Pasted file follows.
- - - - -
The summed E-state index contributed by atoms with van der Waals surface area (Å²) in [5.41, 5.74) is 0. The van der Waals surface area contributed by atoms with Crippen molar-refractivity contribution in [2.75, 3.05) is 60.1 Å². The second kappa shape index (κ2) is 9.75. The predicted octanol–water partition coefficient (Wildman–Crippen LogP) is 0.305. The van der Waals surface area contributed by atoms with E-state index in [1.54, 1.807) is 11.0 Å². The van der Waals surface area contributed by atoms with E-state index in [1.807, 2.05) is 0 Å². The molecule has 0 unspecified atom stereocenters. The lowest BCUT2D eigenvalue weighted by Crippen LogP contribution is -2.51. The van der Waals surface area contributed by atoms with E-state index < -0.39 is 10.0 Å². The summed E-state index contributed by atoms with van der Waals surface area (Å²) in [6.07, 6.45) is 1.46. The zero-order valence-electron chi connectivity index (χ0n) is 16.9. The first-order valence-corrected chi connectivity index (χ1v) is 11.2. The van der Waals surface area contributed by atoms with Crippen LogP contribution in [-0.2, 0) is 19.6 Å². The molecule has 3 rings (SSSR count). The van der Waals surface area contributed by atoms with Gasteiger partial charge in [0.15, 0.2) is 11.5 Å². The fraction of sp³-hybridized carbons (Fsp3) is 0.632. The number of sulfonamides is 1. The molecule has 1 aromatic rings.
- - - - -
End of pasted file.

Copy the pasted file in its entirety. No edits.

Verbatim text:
The summed E-state index contributed by atoms with van der Waals surface area (Å²) in [5.41, 5.74) is 0. The van der Waals surface area contributed by atoms with Crippen molar-refractivity contribution in [2.75, 3.05) is 60.1 Å². The second kappa shape index (κ2) is 9.75. The predicted octanol–water partition coefficient (Wildman–Crippen LogP) is 0.305. The van der Waals surface area contributed by atoms with E-state index in [1.54, 1.807) is 11.0 Å². The van der Waals surface area contributed by atoms with E-state index in [1.807, 2.05) is 0 Å². The molecule has 0 unspecified atom stereocenters. The lowest BCUT2D eigenvalue weighted by Crippen LogP contribution is -2.51. The van der Waals surface area contributed by atoms with E-state index < -0.39 is 10.0 Å². The summed E-state index contributed by atoms with van der Waals surface area (Å²) in [6.07, 6.45) is 1.46. The zero-order valence-electron chi connectivity index (χ0n) is 16.9. The first-order valence-corrected chi connectivity index (χ1v) is 11.2. The van der Waals surface area contributed by atoms with Crippen LogP contribution in [-0.2, 0) is 19.6 Å². The molecule has 3 rings (SSSR count). The van der Waals surface area contributed by atoms with Gasteiger partial charge in [0.15, 0.2) is 11.5 Å². The fraction of sp³-hybridized carbons (Fsp3) is 0.632. The number of sulfonamides is 1. The molecule has 1 aromatic rings.